What is Myelodysplastic Syndrome?

 In Cancer Treatment, Hematology

Each year about 10,000 Americans are diagnosed with myelodysplastic syndrome. As myelodysplastic syndrome usually affects older people, the number of people who develop this syndrome is likely to increase over the coming years. Keep reading to learn more about this disease, its symptoms and treatment options.

What is myelodysplastic syndrome?

Myelodysplastic syndrome (MDS) is a bone marrow disorder in which healthy blood cells cannot be produced. In a healthy person, bone marrow creates three different blood cells: red, white and platelets. It also makes undeveloped blood cells called stem cells that should fully develop into properly functioning red and white blood cells and platelets. For those with myelodysplastic syndrome, these stem cells do not properly develop or function. So, people with this disorder have a low blood cell count. MDS was sometimes referred to as pre-leukemia in the past. Now that doctors have learned more about MDS, it is considered to be a form of cancer.

What causes myelodysplastic syndrome?

It is unclear what causes myelodysplastic syndrome, but it is believed that some people have a higher risk of developing this disease. The development begins with a switch that is caused by an external factor. An unidentified external factor is called a primary MDS. One of the known factors of developing this disease is radiation or chemotherapy. Individuals who are receiving cancer treatment can develop MDS, even after the treatment has been completed. If a person develops MDS after cancer treatment, it is known as secondary MDS. When this type of syndrome develops, it usually is combined with chromosome abnormalities within the bone marrow. Another cause of MDS is exposure to chemicals, such as benzene. While the exact substance that causes the risk of developing MDS is unclear, those who work in specific occupations like painting, coal mining and embalming may have a higher chance of contracting it. Myelodysplastic syndrome is not something that is passed genetically, nor is it contagious.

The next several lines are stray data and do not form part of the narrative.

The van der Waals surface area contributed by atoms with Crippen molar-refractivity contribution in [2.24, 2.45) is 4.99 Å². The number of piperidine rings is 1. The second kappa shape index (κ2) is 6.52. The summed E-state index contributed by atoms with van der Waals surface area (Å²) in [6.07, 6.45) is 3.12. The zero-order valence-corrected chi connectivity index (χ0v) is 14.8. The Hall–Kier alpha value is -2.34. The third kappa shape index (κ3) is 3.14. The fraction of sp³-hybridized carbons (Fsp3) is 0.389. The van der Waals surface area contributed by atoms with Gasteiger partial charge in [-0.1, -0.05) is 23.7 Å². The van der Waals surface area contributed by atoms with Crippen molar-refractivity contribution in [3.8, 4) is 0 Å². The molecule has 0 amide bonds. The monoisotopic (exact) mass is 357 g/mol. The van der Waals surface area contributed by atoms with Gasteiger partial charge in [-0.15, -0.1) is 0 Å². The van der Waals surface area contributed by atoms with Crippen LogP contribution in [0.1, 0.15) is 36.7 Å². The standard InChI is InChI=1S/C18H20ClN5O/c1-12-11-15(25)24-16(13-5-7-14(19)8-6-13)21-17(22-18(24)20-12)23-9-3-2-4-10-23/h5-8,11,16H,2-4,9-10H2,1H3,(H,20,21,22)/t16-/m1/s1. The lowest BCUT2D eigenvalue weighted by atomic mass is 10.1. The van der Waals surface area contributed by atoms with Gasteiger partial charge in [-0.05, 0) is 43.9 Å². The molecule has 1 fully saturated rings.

Who is at risk for MDS?

Usually, those above the age of 65 are most at risk of developing this disease, although it can affect those who are younger. For unknown reasons, MDS is more commonly found in men than women. Those who are being treated with chemotherapy, or have previously been treated with chemotherapy or radiation, are also at risk. Several different drugs used for cancer treatments have been linked to developing this disease, such as procarbazine, ifosfamide, teniposide and doxorubicin. Those who smoke can be potentially more at risk for MDS, as it can cause several types of cancer, particularly cancer of the lungs. If someone has been exposed to radiation for long periods or has been exposed to certain toxic chemicals used in rubber and petroleum, there is also an increased risk.

What are the symptoms of MDS?

People at the beginning phase of MDS may not experience any symptoms. Blood tests can show a low red blood cell count and low white blood cell count and low platelet count. Typically, those who have blood cell counts below normal will feel symptoms. Many people experience anemia along with MDS, as anemia involves a consistently low hematocrit (measuring of the body’s red blood count). Those who are anemic will generally have fatigue, heart palpitations, pale skin and shortness of breath. Those with severe anemia may also experience chest pain. Low white cell counts, or neutropenia, are also an indication of MDS. Individuals with neutropenia may experience skin infections, sinus infections, lung infections or urinary tract infections. Often, these infections will cause a fever. Another symptom of MDS is low platelet count, or thrombocytopenia. Those with thrombocytopenia will bruise and bleed easily. Nosebleeds or bleeding of the gums is also common.

What are the treatment options for MDS?

Treatment options for MDS depend upon several factors such as the person’s age, health or the patient’s risk group. In many cases, a stem cell transplant is the most successful treatment. Sometimes, it is the only treatment available. This treatment requires having a matching donor, which is not always possible for those who are in poor health. If a stem cell transplant is not an option, then it is challenging to cure MDS. However, symptoms of the disease can be treated. For those with low blood cell counts, transfusions and blood cell growth factors can be helpful. Other treatments that include chemotherapy drugs can help increase blood cell counts and can increase life expectancy. Standard chemotherapy may also be an option for those with advanced MDS. 

Myelodysplastic syndrome normally affects older people who have other contributing factors. But, that does not mean that younger people are not affected. While this disease is treatable, it can be difficult to treat and cure effectively.

If you have questions about MDS or its treatments, contact us today.



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